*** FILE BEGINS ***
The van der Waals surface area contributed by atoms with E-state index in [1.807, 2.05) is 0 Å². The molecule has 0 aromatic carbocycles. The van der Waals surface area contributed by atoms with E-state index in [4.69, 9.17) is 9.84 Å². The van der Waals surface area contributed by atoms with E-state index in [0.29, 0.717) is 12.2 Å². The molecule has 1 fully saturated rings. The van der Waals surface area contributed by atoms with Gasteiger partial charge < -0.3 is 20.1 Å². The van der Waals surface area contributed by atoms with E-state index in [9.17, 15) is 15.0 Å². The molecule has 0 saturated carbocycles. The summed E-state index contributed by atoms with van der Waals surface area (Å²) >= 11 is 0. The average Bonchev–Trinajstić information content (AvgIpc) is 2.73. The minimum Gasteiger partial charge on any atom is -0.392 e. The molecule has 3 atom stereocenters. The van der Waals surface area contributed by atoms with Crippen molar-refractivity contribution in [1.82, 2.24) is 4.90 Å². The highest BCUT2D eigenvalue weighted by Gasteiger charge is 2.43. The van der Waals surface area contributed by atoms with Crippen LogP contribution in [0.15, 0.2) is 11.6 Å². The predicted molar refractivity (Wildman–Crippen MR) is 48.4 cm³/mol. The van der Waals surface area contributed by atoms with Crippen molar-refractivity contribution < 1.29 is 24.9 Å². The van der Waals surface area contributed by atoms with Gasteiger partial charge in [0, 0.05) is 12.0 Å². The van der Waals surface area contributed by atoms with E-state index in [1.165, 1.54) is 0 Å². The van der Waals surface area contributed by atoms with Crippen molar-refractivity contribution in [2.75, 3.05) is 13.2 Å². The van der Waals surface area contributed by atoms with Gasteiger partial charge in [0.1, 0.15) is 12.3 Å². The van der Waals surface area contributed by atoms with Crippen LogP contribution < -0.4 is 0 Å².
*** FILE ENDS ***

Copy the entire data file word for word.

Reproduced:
The van der Waals surface area contributed by atoms with E-state index in [1.807, 2.05) is 0 Å². The molecule has 0 aromatic carbocycles. The van der Waals surface area contributed by atoms with E-state index in [4.69, 9.17) is 9.84 Å². The van der Waals surface area contributed by atoms with E-state index in [0.29, 0.717) is 12.2 Å². The molecule has 1 fully saturated rings. The van der Waals surface area contributed by atoms with Gasteiger partial charge < -0.3 is 20.1 Å². The van der Waals surface area contributed by atoms with E-state index in [9.17, 15) is 15.0 Å². The molecule has 0 saturated carbocycles. The summed E-state index contributed by atoms with van der Waals surface area (Å²) >= 11 is 0. The average Bonchev–Trinajstić information content (AvgIpc) is 2.73. The minimum Gasteiger partial charge on any atom is -0.392 e. The molecule has 3 atom stereocenters. The van der Waals surface area contributed by atoms with Crippen molar-refractivity contribution in [1.82, 2.24) is 4.90 Å². The highest BCUT2D eigenvalue weighted by Gasteiger charge is 2.43. The van der Waals surface area contributed by atoms with Crippen LogP contribution in [0.15, 0.2) is 11.6 Å². The predicted molar refractivity (Wildman–Crippen MR) is 48.4 cm³/mol. The van der Waals surface area contributed by atoms with Crippen molar-refractivity contribution < 1.29 is 24.9 Å². The van der Waals surface area contributed by atoms with Gasteiger partial charge in [0, 0.05) is 12.0 Å². The van der Waals surface area contributed by atoms with E-state index in [1.165, 1.54) is 0 Å². The van der Waals surface area contributed by atoms with Crippen molar-refractivity contribution in [2.75, 3.05) is 13.2 Å². The van der Waals surface area contributed by atoms with Gasteiger partial charge in [0.1, 0.15) is 12.3 Å². The van der Waals surface area contributed by atoms with Crippen LogP contribution < -0.4 is 0 Å².